30 September 2011

Immigration still key driver of Australian population growth

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Figures released yesterday indicate that immigration accounts for more than half the increase in Australian population growth this year.

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Latest population figures show immigration still the key factor in Australian population growth despite a general decline in net migration.

The Australian Bureau of Statistics (ABS) has released its latest population growth figures, showing that 54% of the growth of the past 12 months to March 2011 is accounted for by net overseas migration.  The figures suggest that migration is a greater factor in population growth than natural increase through birth which made up the remaining 46%.

However, despite the key role played by Australian immigration in driving growth, the ABS has found that the overrall population growth rate has slowed to 1.4%.

In a statement released yesterday, the ABS explained that "Australia's population reached 22,546,300 people at the end of March 2011, growing by 312,400 people over the year".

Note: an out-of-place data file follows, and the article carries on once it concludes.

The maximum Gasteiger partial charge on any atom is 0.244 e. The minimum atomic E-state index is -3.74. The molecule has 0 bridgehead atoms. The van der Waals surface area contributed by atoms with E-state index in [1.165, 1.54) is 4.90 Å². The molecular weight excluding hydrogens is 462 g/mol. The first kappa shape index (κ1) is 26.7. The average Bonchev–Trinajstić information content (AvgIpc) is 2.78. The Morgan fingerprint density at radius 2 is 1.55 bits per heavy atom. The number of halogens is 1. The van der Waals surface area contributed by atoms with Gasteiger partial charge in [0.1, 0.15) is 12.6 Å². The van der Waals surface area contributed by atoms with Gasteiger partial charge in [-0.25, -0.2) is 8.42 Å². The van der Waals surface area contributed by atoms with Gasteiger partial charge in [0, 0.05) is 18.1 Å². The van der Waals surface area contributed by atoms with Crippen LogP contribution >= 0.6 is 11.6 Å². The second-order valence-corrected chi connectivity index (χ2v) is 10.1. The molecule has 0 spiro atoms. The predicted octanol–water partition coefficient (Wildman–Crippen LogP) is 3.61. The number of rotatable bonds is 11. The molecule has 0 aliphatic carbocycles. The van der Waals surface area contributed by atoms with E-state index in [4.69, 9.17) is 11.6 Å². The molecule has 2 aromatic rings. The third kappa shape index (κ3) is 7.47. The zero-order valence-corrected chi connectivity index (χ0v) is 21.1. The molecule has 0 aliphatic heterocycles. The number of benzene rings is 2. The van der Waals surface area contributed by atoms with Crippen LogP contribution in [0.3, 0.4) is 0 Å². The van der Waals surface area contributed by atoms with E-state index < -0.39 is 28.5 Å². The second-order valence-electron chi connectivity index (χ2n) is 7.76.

"This is down from the previous year where the population grew by 374,600 people, and is the lowest growth since the year ending March 2006 when an increase of 299,269 people was recorded," the statement read.

The figures also indicate that the current growth rate, while slower than in the last two years, is equal to the average population growth for the last thirty years.

Furthermore, the number of people emigrating to Australia has actually declined. The figures show that "net overseas migration continued to decline to the end of March 2011. The preliminary net overseas migration estimate for the year ending March 2011 (167,100 people) was 24% lower than that for March 2010 (220,000 people)".

Experts say the slump in migration is due to politics and deliberate government policy. KPMG demographer Bernard Salt told The Australian that the current Australian Prime Minister Julia Gillard has sought to distance herself from the pro-population policy - 'big Australia' - of her predecessor Kevin Rudd, whom she deposed in a coup in June 2010.

"The issue is that we seem to have dropped below the level required to deliver a big Australia.  The big Australia trajectory is 180,000 a year," he said.

Mr Salt projected that immigration numbers would stabilise over the coming year at a slightly higher level than the current growth rate.

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